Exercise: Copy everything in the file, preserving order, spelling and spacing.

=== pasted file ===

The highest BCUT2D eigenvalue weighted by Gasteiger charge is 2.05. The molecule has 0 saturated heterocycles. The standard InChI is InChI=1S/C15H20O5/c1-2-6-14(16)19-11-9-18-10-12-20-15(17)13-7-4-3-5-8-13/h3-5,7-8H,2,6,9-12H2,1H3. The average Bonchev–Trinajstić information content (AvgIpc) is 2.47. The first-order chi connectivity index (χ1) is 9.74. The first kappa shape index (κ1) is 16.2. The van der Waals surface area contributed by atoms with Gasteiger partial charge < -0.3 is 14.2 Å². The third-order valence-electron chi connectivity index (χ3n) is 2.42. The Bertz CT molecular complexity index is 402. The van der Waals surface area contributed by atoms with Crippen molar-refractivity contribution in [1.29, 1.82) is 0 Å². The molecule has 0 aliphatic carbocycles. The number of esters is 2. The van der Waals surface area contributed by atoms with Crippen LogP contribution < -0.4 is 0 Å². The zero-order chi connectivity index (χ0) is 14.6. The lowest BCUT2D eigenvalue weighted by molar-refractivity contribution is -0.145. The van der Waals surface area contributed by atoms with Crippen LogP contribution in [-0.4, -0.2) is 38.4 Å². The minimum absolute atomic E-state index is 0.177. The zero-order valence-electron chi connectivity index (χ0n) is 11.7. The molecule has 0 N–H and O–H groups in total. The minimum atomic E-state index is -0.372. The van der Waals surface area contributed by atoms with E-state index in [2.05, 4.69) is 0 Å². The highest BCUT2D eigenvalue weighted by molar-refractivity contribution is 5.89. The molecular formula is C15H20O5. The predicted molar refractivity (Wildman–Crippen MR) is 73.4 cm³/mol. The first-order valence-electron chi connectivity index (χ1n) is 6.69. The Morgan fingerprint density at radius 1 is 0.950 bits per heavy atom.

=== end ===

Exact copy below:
The highest BCUT2D eigenvalue weighted by Gasteiger charge is 2.05. The molecule has 0 saturated heterocycles. The standard InChI is InChI=1S/C15H20O5/c1-2-6-14(16)19-11-9-18-10-12-20-15(17)13-7-4-3-5-8-13/h3-5,7-8H,2,6,9-12H2,1H3. The average Bonchev–Trinajstić information content (AvgIpc) is 2.47. The first-order chi connectivity index (χ1) is 9.74. The first kappa shape index (κ1) is 16.2. The van der Waals surface area contributed by atoms with Gasteiger partial charge < -0.3 is 14.2 Å². The third-order valence-electron chi connectivity index (χ3n) is 2.42. The Bertz CT molecular complexity index is 402. The van der Waals surface area contributed by atoms with Crippen molar-refractivity contribution in [1.29, 1.82) is 0 Å². The molecule has 0 aliphatic carbocycles. The number of esters is 2. The van der Waals surface area contributed by atoms with Crippen LogP contribution < -0.4 is 0 Å². The zero-order chi connectivity index (χ0) is 14.6. The lowest BCUT2D eigenvalue weighted by molar-refractivity contribution is -0.145. The van der Waals surface area contributed by atoms with Crippen LogP contribution in [-0.4, -0.2) is 38.4 Å². The minimum absolute atomic E-state index is 0.177. The zero-order valence-electron chi connectivity index (χ0n) is 11.7. The molecule has 0 N–H and O–H groups in total. The minimum atomic E-state index is -0.372. The van der Waals surface area contributed by atoms with E-state index in [2.05, 4.69) is 0 Å². The highest BCUT2D eigenvalue weighted by molar-refractivity contribution is 5.89. The molecular formula is C15H20O5. The predicted molar refractivity (Wildman–Crippen MR) is 73.4 cm³/mol. The first-order valence-electron chi connectivity index (χ1n) is 6.69. The Morgan fingerprint density at radius 1 is 0.950 bits per heavy atom.